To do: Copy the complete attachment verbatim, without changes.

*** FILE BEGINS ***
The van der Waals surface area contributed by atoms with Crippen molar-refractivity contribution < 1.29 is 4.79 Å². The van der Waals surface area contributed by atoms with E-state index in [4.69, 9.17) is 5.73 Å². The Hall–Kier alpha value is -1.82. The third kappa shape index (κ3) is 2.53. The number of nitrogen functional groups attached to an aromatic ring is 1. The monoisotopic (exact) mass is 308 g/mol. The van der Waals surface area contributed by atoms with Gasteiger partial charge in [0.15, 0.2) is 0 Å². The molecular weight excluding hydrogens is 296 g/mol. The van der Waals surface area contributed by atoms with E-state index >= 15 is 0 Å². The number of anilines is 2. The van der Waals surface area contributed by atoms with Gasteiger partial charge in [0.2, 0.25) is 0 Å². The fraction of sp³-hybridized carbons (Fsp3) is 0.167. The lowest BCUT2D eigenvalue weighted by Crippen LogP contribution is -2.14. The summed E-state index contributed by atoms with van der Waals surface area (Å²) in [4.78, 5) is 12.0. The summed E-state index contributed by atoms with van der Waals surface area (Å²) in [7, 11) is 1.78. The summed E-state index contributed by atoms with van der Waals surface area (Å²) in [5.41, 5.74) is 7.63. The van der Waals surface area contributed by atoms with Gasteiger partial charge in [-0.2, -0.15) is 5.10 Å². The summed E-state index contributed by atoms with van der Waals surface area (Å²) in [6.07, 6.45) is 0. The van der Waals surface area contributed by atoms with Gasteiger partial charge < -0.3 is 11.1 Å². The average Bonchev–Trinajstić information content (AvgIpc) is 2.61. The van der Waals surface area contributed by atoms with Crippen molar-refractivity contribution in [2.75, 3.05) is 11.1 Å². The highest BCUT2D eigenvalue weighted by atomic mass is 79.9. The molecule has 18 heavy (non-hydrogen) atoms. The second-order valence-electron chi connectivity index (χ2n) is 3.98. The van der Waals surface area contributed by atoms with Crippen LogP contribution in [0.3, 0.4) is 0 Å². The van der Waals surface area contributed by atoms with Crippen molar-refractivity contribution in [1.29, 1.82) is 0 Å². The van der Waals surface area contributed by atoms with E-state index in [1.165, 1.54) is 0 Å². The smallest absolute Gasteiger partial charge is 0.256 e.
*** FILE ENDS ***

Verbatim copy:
The van der Waals surface area contributed by atoms with Crippen molar-refractivity contribution < 1.29 is 4.79 Å². The van der Waals surface area contributed by atoms with E-state index in [4.69, 9.17) is 5.73 Å². The Hall–Kier alpha value is -1.82. The third kappa shape index (κ3) is 2.53. The number of nitrogen functional groups attached to an aromatic ring is 1. The monoisotopic (exact) mass is 308 g/mol. The van der Waals surface area contributed by atoms with Gasteiger partial charge in [0.15, 0.2) is 0 Å². The molecular weight excluding hydrogens is 296 g/mol. The van der Waals surface area contributed by atoms with E-state index >= 15 is 0 Å². The number of anilines is 2. The van der Waals surface area contributed by atoms with Gasteiger partial charge in [0.2, 0.25) is 0 Å². The fraction of sp³-hybridized carbons (Fsp3) is 0.167. The lowest BCUT2D eigenvalue weighted by Crippen LogP contribution is -2.14. The summed E-state index contributed by atoms with van der Waals surface area (Å²) in [4.78, 5) is 12.0. The summed E-state index contributed by atoms with van der Waals surface area (Å²) in [7, 11) is 1.78. The summed E-state index contributed by atoms with van der Waals surface area (Å²) in [5.41, 5.74) is 7.63. The van der Waals surface area contributed by atoms with Gasteiger partial charge in [-0.2, -0.15) is 5.10 Å². The summed E-state index contributed by atoms with van der Waals surface area (Å²) in [6.07, 6.45) is 0. The van der Waals surface area contributed by atoms with Gasteiger partial charge < -0.3 is 11.1 Å². The average Bonchev–Trinajstić information content (AvgIpc) is 2.61. The van der Waals surface area contributed by atoms with Crippen molar-refractivity contribution in [2.75, 3.05) is 11.1 Å². The highest BCUT2D eigenvalue weighted by atomic mass is 79.9. The molecule has 18 heavy (non-hydrogen) atoms. The second-order valence-electron chi connectivity index (χ2n) is 3.98. The van der Waals surface area contributed by atoms with Crippen LogP contribution in [0.3, 0.4) is 0 Å². The van der Waals surface area contributed by atoms with Crippen molar-refractivity contribution in [1.29, 1.82) is 0 Å². The van der Waals surface area contributed by atoms with E-state index in [1.165, 1.54) is 0 Å². The smallest absolute Gasteiger partial charge is 0.256 e.